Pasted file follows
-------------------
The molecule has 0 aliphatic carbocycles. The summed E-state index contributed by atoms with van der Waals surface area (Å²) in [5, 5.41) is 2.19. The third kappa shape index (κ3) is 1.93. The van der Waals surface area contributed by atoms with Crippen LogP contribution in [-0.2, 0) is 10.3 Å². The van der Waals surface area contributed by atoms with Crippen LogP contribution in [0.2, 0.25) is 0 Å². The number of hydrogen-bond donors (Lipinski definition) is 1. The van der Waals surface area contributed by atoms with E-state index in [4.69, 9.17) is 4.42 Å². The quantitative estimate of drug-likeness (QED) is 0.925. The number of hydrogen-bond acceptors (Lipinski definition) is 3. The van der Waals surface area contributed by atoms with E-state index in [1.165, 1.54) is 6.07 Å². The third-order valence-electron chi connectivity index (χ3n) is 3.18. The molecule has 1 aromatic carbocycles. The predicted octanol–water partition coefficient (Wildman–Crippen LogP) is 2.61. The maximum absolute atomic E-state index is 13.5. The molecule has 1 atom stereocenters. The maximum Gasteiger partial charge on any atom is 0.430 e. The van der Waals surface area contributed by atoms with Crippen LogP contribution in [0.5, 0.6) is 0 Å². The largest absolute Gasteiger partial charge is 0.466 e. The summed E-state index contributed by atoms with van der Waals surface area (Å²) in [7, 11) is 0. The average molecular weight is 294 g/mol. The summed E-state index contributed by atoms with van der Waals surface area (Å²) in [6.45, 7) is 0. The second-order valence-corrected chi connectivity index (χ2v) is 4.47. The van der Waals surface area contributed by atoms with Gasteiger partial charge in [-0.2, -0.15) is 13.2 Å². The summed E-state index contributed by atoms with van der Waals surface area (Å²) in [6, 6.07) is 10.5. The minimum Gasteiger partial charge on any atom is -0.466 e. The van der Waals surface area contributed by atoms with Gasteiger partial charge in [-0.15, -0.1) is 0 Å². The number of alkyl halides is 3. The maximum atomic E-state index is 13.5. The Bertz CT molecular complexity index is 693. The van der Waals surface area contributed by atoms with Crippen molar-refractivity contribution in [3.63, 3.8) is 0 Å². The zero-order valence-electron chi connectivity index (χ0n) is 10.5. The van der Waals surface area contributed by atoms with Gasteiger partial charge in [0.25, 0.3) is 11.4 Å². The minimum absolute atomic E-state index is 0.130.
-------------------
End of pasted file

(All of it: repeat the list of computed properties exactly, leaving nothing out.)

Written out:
The molecule has 0 aliphatic carbocycles. The summed E-state index contributed by atoms with van der Waals surface area (Å²) in [5, 5.41) is 2.19. The third kappa shape index (κ3) is 1.93. The van der Waals surface area contributed by atoms with Crippen LogP contribution in [-0.2, 0) is 10.3 Å². The van der Waals surface area contributed by atoms with Crippen LogP contribution in [0.2, 0.25) is 0 Å². The number of hydrogen-bond donors (Lipinski definition) is 1. The van der Waals surface area contributed by atoms with E-state index in [4.69, 9.17) is 4.42 Å². The quantitative estimate of drug-likeness (QED) is 0.925. The number of hydrogen-bond acceptors (Lipinski definition) is 3. The van der Waals surface area contributed by atoms with E-state index in [1.165, 1.54) is 6.07 Å². The third-order valence-electron chi connectivity index (χ3n) is 3.18. The molecule has 1 aromatic carbocycles. The predicted octanol–water partition coefficient (Wildman–Crippen LogP) is 2.61. The maximum absolute atomic E-state index is 13.5. The molecule has 1 atom stereocenters. The maximum Gasteiger partial charge on any atom is 0.430 e. The van der Waals surface area contributed by atoms with Crippen LogP contribution in [0.5, 0.6) is 0 Å². The largest absolute Gasteiger partial charge is 0.466 e. The summed E-state index contributed by atoms with van der Waals surface area (Å²) in [7, 11) is 0. The average molecular weight is 294 g/mol. The summed E-state index contributed by atoms with van der Waals surface area (Å²) in [6.45, 7) is 0. The second-order valence-corrected chi connectivity index (χ2v) is 4.47. The van der Waals surface area contributed by atoms with Gasteiger partial charge in [-0.2, -0.15) is 13.2 Å². The summed E-state index contributed by atoms with van der Waals surface area (Å²) in [6, 6.07) is 10.5. The minimum Gasteiger partial charge on any atom is -0.466 e. The van der Waals surface area contributed by atoms with Gasteiger partial charge in [-0.15, -0.1) is 0 Å². The number of alkyl halides is 3. The maximum atomic E-state index is 13.5. The Bertz CT molecular complexity index is 693. The van der Waals surface area contributed by atoms with Crippen molar-refractivity contribution in [3.63, 3.8) is 0 Å². The zero-order valence-electron chi connectivity index (χ0n) is 10.5. The van der Waals surface area contributed by atoms with Gasteiger partial charge in [0.25, 0.3) is 11.4 Å². The minimum absolute atomic E-state index is 0.130.